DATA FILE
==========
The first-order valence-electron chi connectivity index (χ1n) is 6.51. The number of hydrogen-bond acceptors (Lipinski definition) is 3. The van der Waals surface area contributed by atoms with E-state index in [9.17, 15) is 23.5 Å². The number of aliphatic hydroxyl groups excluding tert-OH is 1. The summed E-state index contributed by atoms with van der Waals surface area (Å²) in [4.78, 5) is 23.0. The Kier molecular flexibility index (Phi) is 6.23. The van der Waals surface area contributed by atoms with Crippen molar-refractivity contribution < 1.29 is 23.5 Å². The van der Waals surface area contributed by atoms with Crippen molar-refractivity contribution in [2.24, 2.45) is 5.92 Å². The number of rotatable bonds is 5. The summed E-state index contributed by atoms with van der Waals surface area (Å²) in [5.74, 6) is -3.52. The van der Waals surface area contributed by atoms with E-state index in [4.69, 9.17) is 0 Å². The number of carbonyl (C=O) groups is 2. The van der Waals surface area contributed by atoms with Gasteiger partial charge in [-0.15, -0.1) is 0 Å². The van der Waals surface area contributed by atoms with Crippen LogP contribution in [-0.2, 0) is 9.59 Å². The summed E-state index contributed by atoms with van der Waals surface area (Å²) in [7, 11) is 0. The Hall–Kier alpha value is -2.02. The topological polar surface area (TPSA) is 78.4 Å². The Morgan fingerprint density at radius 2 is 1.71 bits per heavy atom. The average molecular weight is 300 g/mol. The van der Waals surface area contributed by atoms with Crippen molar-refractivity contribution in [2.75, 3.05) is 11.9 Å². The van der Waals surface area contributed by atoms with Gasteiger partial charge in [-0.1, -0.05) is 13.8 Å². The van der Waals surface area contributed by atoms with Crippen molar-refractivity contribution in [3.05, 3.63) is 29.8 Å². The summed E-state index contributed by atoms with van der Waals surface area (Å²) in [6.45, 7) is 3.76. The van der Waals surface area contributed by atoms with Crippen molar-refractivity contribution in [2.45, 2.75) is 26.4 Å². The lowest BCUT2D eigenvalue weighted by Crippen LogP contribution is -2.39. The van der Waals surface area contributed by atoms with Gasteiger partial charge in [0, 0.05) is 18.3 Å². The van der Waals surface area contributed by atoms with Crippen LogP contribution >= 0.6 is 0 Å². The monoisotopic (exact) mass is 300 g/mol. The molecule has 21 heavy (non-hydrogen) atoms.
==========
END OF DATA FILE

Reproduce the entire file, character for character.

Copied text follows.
The first-order valence-electron chi connectivity index (χ1n) is 6.51. The number of hydrogen-bond acceptors (Lipinski definition) is 3. The van der Waals surface area contributed by atoms with E-state index in [9.17, 15) is 23.5 Å². The number of aliphatic hydroxyl groups excluding tert-OH is 1. The summed E-state index contributed by atoms with van der Waals surface area (Å²) in [4.78, 5) is 23.0. The Kier molecular flexibility index (Phi) is 6.23. The van der Waals surface area contributed by atoms with Crippen molar-refractivity contribution < 1.29 is 23.5 Å². The van der Waals surface area contributed by atoms with Crippen molar-refractivity contribution in [2.24, 2.45) is 5.92 Å². The number of rotatable bonds is 5. The summed E-state index contributed by atoms with van der Waals surface area (Å²) in [5.74, 6) is -3.52. The van der Waals surface area contributed by atoms with E-state index in [4.69, 9.17) is 0 Å². The number of carbonyl (C=O) groups is 2. The van der Waals surface area contributed by atoms with Gasteiger partial charge in [-0.15, -0.1) is 0 Å². The van der Waals surface area contributed by atoms with Crippen LogP contribution in [-0.2, 0) is 9.59 Å². The summed E-state index contributed by atoms with van der Waals surface area (Å²) in [7, 11) is 0. The Hall–Kier alpha value is -2.02. The topological polar surface area (TPSA) is 78.4 Å². The Morgan fingerprint density at radius 2 is 1.71 bits per heavy atom. The average molecular weight is 300 g/mol. The van der Waals surface area contributed by atoms with Crippen molar-refractivity contribution in [2.75, 3.05) is 11.9 Å². The van der Waals surface area contributed by atoms with Gasteiger partial charge in [-0.1, -0.05) is 13.8 Å². The van der Waals surface area contributed by atoms with Crippen molar-refractivity contribution in [3.05, 3.63) is 29.8 Å². The summed E-state index contributed by atoms with van der Waals surface area (Å²) in [6.45, 7) is 3.76. The van der Waals surface area contributed by atoms with Crippen molar-refractivity contribution in [2.45, 2.75) is 26.4 Å². The lowest BCUT2D eigenvalue weighted by Crippen LogP contribution is -2.39. The van der Waals surface area contributed by atoms with Gasteiger partial charge in [0, 0.05) is 18.3 Å². The van der Waals surface area contributed by atoms with Crippen LogP contribution >= 0.6 is 0 Å². The monoisotopic (exact) mass is 300 g/mol. The molecule has 21 heavy (non-hydrogen) atoms.